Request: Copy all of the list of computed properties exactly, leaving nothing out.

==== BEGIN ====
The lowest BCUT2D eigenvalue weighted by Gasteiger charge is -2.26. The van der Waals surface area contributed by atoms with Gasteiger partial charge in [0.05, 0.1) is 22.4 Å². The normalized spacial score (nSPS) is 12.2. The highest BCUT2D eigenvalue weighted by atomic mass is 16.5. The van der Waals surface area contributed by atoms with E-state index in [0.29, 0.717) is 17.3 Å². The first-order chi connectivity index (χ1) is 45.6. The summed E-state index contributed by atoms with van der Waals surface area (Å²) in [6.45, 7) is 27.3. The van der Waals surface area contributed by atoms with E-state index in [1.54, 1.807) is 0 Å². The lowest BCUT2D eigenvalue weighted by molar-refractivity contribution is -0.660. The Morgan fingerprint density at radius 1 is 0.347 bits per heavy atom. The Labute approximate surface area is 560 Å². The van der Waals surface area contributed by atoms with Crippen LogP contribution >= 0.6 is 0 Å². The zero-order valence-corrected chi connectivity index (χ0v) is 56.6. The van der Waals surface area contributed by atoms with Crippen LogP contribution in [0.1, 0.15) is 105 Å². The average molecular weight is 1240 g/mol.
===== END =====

The lowest BCUT2D eigenvalue weighted by Gasteiger charge is -2.26. The van der Waals surface area contributed by atoms with Gasteiger partial charge in [0.05, 0.1) is 22.4 Å². The normalized spacial score (nSPS) is 12.2. The highest BCUT2D eigenvalue weighted by atomic mass is 16.5. The van der Waals surface area contributed by atoms with E-state index in [0.29, 0.717) is 17.3 Å². The first-order chi connectivity index (χ1) is 45.6. The summed E-state index contributed by atoms with van der Waals surface area (Å²) in [6.45, 7) is 27.3. The van der Waals surface area contributed by atoms with E-state index in [1.54, 1.807) is 0 Å². The lowest BCUT2D eigenvalue weighted by molar-refractivity contribution is -0.660. The Morgan fingerprint density at radius 1 is 0.347 bits per heavy atom. The Labute approximate surface area is 560 Å². The van der Waals surface area contributed by atoms with Crippen LogP contribution >= 0.6 is 0 Å². The zero-order valence-corrected chi connectivity index (χ0v) is 56.6. The van der Waals surface area contributed by atoms with Crippen LogP contribution in [0.1, 0.15) is 105 Å². The average molecular weight is 1240 g/mol.